In DB Riley Inc v AB Engineering Corp (977 F Supp 84 (D Mass 1997)) the plaintiff claimed that the defendant had acquired the plaintiff’s trade secret information and used it to provide itself with a competitive advantage, despite an existing contractual agreement with the plaintiff that restricted disclosure (Ibid at 86-89). The US District Court for the District of Massachusetts held that the information acquired by the defendant was trade secret information (Ibid at 89-90). Despite that finding, the court held that the trade secrets were not adequately protected by the plaintiff because the plaintiff was unable to demonstrate that reasonable steps were taken to preserve secrecy (Ibid at 90-91). In support of this ruling, the court noted that the plaintiff obtained a time-limited confidentiality agreement to maintain its trade secrets. As a result, the plaintiff could not prove ‘eternal vigilance’ over its trade secrets (Ibid at 91).

Since the plaintiff was unable to demonstrate a likelihood of success on the merits of its claim for trade secret misappropriation, the court could not award the preliminary injunction sought by the plaintiff (Ibid at 92-93).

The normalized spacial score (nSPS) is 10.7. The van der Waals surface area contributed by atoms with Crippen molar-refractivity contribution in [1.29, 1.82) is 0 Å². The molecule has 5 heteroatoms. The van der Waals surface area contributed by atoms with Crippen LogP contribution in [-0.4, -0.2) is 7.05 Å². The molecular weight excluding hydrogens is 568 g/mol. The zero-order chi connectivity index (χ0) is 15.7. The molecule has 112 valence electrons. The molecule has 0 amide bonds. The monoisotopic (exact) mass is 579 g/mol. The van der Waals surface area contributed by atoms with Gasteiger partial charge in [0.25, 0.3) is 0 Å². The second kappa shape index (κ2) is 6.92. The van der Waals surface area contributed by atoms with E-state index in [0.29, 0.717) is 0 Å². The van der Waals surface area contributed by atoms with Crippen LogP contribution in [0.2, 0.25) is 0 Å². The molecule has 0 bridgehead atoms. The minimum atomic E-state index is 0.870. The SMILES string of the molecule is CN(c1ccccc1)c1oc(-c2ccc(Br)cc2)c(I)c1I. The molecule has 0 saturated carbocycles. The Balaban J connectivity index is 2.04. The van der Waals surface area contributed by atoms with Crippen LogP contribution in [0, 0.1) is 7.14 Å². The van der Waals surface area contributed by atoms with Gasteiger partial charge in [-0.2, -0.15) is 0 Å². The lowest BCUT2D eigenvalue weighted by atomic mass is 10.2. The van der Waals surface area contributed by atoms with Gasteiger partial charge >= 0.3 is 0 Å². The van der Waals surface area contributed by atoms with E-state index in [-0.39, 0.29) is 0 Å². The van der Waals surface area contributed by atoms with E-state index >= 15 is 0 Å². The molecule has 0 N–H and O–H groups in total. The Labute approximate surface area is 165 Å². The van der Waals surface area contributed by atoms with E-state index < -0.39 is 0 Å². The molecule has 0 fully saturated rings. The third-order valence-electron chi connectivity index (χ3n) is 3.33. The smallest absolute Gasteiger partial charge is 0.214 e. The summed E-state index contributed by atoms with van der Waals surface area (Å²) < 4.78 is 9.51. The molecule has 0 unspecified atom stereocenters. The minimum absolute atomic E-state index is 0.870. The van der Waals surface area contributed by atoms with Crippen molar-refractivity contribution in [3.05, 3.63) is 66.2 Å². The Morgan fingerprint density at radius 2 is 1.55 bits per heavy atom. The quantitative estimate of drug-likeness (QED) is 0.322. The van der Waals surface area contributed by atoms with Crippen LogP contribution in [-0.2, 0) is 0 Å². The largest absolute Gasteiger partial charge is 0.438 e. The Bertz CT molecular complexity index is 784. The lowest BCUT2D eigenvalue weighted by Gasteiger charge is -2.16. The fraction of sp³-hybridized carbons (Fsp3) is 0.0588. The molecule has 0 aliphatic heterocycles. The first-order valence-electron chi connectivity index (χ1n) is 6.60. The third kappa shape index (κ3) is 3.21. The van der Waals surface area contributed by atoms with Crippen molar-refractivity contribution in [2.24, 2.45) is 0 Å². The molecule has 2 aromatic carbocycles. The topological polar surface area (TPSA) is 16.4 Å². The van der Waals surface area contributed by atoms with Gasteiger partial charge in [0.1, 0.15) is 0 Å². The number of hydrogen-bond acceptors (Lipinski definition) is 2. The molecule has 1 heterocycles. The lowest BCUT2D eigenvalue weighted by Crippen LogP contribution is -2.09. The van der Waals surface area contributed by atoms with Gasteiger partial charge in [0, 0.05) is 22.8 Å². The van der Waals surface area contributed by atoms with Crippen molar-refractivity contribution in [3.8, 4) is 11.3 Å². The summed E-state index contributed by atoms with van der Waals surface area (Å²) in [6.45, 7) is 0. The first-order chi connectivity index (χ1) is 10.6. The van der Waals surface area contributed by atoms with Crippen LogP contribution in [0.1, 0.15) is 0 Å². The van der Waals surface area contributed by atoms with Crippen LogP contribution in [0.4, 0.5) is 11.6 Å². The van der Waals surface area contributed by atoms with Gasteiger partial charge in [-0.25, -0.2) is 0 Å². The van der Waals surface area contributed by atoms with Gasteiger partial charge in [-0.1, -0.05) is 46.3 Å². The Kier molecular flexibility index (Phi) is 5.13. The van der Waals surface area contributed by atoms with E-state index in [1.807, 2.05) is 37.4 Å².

A year later the US District Court for the District of California explored a similar question in Silicon Image Inc v Analogk Semiconductor Inc (977 F Supp 84 (ND Cal 1998)). The plaintiff claimed that the defendant wrongfully misappropriated the plaintiff’s trade secrets and sought to prevent the defendant from producing or selling copies of its work (Ibid at 1-2).

According to the court, in California information will qualify as a trade secret only if reasonable efforts have been made to protect its secrecy:

Reasonable efforts to maintain secrecy have been held to include advising employees of the existence of a trade secret, limiting access to a trade secret on ‘need to know basis,’ and controlling plant access” (Ibid at 16 citing Courtesy Temp Services, Inc v Camacho, 222 Cal App 3d 1278 (1990)).